International Nurses Day is celebrated around the world annually on 12 May, the anniversary of Florence Nightingale’s birth. This year’s theme is Nurses: A Voice to Lead – A vision for future healthcare.
Annabel Milonas, Director Education – Nursing and Midwifery, said to celebrate the day, Northern Health is moving its focus outwards to its wider international community and showing support and unification for the nursing staff in Papua New Guinea (PNG) experiencing the worst of the COVID-19 pandemic, by sending care packages.
“Throughout 2020 in Australia, while facing the COVID-19 pandemic and in Victoria especially, our nurses would like to acknowledge the dedication and hardship facing our colleagues within the Papua New Guinea region. Northern Health has a strong focus on community and are reaching out to our neighbours in support of their care provision during the pandemic,” she said.
Maria Tucker, Divisional Director, Nursing, Cancer Services and Specialist Clinics, who initiated the idea said: “I think it could be quite unifying and inspiring to support nurses in other countries who are doing it tough still while we have the luxury of an almost COVID-free country,” she said.
Debra Bourne, Chief Nursing and Midwifery Officer added: “This day is about the roles and impact our nurses had in shaping healthcare, and especially in response to COVID-19. We decided to donate the care packages so we can stand in solidarity with nurses in PNG. When we received some gifts in the beginning of last year, it meant a lot that others were thinking of us. Thank you for all staff who donated items in the packages. We now have around 500 packages to send.”
Our nursing leadership has also reflected on why it is important to celebrate today and how they chose this profession.
For Kirralee Jensen, Acting Director of Nursing Bundoora Centre, today is not only a day to recognise Florence Nightingale, but to also acknowledge and recognise the changes that have occurred in nursing since and how nursing has evolved, as well as to say thank you to all the nurses who work in a range of diverse roles.
“I think this year it is even more important to celebrate International Nurses Day given the challenges we have all faced with the COVID-19 pandemic. Nursing in a pandemic is probably something most of us would never have imagined we would have to do when we joined the profession. However, during the last 12 months, I have seen outstanding teamwork across all areas,” she said.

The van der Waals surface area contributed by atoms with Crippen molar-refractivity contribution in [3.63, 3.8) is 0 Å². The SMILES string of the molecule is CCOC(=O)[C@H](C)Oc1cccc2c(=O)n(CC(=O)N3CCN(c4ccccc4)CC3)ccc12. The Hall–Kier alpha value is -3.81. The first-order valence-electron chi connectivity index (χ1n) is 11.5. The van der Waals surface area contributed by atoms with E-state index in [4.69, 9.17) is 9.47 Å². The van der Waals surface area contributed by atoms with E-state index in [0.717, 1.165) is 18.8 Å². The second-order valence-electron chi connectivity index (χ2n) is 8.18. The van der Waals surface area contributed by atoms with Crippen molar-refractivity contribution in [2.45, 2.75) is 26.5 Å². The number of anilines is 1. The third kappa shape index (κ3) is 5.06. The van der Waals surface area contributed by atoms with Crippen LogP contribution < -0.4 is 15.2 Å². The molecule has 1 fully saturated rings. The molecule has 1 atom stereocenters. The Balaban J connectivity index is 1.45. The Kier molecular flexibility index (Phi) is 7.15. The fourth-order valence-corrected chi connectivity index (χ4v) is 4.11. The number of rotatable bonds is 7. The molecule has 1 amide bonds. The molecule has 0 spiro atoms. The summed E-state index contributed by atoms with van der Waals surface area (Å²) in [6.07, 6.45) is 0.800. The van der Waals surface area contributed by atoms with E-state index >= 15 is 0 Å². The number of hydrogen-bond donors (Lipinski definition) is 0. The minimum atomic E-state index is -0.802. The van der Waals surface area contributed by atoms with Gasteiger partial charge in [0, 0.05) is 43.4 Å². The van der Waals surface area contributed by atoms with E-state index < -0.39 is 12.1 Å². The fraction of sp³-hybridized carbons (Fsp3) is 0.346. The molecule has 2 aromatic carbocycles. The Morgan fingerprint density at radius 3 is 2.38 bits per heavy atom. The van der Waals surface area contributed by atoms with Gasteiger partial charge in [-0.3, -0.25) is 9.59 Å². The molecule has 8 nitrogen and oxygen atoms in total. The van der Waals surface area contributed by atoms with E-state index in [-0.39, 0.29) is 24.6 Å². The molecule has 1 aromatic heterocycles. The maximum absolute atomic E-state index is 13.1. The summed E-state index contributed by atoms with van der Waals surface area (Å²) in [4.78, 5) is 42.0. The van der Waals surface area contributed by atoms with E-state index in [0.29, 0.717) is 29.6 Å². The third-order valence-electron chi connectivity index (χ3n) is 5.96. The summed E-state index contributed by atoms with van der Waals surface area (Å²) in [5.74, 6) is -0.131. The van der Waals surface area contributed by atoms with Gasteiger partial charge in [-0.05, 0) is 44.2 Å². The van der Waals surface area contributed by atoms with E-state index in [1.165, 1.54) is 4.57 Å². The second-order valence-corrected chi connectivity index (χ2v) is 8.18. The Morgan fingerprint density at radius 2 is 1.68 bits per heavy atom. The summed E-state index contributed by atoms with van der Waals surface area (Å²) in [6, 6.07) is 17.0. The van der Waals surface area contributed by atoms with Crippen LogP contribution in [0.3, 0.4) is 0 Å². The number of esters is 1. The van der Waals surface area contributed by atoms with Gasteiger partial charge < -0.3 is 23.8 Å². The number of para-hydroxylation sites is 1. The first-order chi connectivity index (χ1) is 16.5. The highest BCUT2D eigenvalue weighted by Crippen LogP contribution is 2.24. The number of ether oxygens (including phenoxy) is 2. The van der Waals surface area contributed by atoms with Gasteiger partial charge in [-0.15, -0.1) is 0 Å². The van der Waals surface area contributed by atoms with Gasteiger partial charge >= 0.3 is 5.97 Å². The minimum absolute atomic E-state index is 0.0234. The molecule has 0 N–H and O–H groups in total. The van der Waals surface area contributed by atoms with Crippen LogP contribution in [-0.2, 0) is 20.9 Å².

“I would like to wish all Northern Health nurses a Happy International Nurses Day and thank them for their dedication, empathy and care they provide each and every day to all of their patients.”
Grant Taylor, Director of Nursing Broadmeadows Hospital and Craigieburn Centre, said “this day marks a fantastic opportunity for all staff at Broadmeadows Hospital and Craigieburn Centre to recognise the amazing work that all nurses across both of these sites contribute day after day.”
“I personally would also like to take the opportunity to thank all nurses at Broadmeadows and Craigieburn for all of the hard work, commitment and spirit of togetherness that has been demonstrated throughout the past year, especially during the first and second wave of COVID-19,” he said.
For Lora Davies, Director of Nursing Epping, it is important to celebrate today to remember why we do what we do and why it is so important.
“I chose to be a nurse at a very young age, after requiring hospitalisation. As a six year old, l was frightened, alone and overwhelmed. I found myself under my bed, hiding in fear, the nurse looking after me crawled under the bed and saved me. From that moment on, that’s what l wanted to do with my life – help people when they were at their most vulnerable. And that is what nursing delivers every day, the reward that you can make a difference to people’s lives every day,” she said.